THE operators of the Bald Hills Wind Farm are scheduled to be back in the Supreme Court on Monday, September 6.
The case, being brought by some of the neighbouring landowners, is expected to decide once and for all whether the facility has caused “substantial and unreasonable interference with the use and enjoyment of the land” owned by its neighbouring farmers.
But it could be the State Government and not the operators of the facility that is ultimately at fault. There’s a lot at stake.
Not only are the lawyers for the aggrieved landowners seeking aggravated and exemplary damages, to compensate the plaintiffs for their distress and to punish the operators for their alleged wrongdoing, they are also seeking abatement of the noise, potentially involving the shutting down of the facility at night.
According to Dominica Tannock of DTS Legal, representing the local farmers, they are also seeking a declaration from the court that the wind farm does not comply with its planning permit, an argument they hope to advance by subpoenaing the Victorian Planning Minister Richard Wynne to appear.
Mr Wynne is resisting their attempts to have him appear, responding through the Victorian Government Solicitors Office that a new case in the Supreme
Court is not the forum for reviewing the decision he made in 2019, that Bald Hills is operating in compliance with its planning permit, and that any complaints about breaches should go to VCAT.
“The Minister is not in a position to give evidence of any of the underlying facts of the operation of the wind farm, and is not qualified to give expert evidence on the issue of compliance with the New Zealand Standard as an objective question of fact.”
The letter, dated July 21, 2021, does however confirm that the Minister’s “satisfaction” that Bald Hills was operating within the conditions of its planning permit relied solely on noise monitoring data provided by the operators themselves.
“Condition 19 (including that noise levels should not exceed 40dBA or 5dBA against background noise, tighter restrictions at night) is a condition that requires compliance to the Minister’s satisfaction. In the Minister’s 2019 Decision, the Minister concluded that he was so satisfied. In these circumstances, the Plaintiffs’ claims for relief from alleged non-compliance with the Permit, and the identified basis for its Subpoena, are not appropriate or permissible,” according to the Victorian Solicitor’s Office, giving reasons.
If the court is able to rule that the Bald Hills Wind Farm is not operating under the terms of its planning permit, millions of dollars in wind energy income could be at risk, but it might be the government that is ultimately on the hook, not the operators.
Ms Tannock acknowledged the problem.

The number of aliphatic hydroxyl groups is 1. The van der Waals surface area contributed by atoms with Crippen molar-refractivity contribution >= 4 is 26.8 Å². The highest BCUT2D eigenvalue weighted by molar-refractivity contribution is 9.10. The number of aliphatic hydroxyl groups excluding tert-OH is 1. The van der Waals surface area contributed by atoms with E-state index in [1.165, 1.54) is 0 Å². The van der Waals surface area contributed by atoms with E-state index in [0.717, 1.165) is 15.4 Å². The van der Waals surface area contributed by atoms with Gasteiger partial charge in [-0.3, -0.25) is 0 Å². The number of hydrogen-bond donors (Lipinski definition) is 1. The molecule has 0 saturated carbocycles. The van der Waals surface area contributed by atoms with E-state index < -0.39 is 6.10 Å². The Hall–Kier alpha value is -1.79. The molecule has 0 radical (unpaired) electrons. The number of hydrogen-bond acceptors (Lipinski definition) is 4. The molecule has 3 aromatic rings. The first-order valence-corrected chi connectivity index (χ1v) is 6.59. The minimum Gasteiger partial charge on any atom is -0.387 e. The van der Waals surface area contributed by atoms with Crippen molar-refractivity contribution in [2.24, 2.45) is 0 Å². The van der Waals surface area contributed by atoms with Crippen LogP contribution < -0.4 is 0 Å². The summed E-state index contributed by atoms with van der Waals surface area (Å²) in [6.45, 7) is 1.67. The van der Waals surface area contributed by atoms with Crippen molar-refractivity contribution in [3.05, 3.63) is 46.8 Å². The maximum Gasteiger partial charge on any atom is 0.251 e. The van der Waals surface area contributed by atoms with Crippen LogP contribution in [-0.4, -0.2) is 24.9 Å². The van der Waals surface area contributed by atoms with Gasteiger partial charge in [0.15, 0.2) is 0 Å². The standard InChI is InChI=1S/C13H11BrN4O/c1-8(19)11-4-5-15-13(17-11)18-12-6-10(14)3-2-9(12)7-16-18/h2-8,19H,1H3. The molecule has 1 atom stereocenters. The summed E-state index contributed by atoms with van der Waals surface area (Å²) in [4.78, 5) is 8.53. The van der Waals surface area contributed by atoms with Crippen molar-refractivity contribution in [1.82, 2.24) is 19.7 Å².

“Yes, certainly, Bald Hills Wind Farm is saying that the Minister was satisfied that the facility was operating within its permit conditions, but what we want to ask the court, and why we have called the Minister, is ‘Are you still satisfied?’.
“Bald Hills is separately making application to change the conditions under which it operates at night. If they were compliant, why seek to change the conditions?”
Initially, six landowners at Tarwin Lower and Walkerville were joined in the action against the operators of the wind farm.
But four of them, the owners of the larger farming enterprises adjoining or in close proximity to the wind energy facility, have reached confidential, out-of-court settlements.
One of them reached a settlement late last week.
Two remain to take the case forward: Noel Uren, who no longer owns a farm in the area and a retired engineer, and John Zakula, who has a small landholding at Tarwin Lower.
Mr Uren, who declined to be quoted about the substance of the case, nonetheless said the case had the potential to have important ramifications for the operation of wind energy facilities across Australia and even overseas.
He said the case against Bald Hills was not diminished by the withdrawal of four of the complainants.
They have, however, not been asked to recant their complaints as part of the settlement and privately at least, stand behind their claims about the “loud drone, whining and roaring” noise coming from the turbines, for days and nights on end, one saying “the noise is so unbearable that she has to leave her home in order to get rest”.
Some kept diaries about the disturbance and commissioned their own noise monitoring that was at odds with the noise data submitted by contractors for the operators.
Others documented severe headaches and sleep deprivation from the thumping and whining of the turbine blades especially at night.
“A loud drone, could hear it over the TV, had to have TV up quite loud but couldn’t drown it out.”
Some local residents were forced out of their homes permanently, sold up and left.
After six years trying to get the responsible authorities, including the South Gippsland Shire and the State Government, to take action on their noise nuisance concerns, next month’s court case is expected to deliver a final solution, or at least a clear way forward.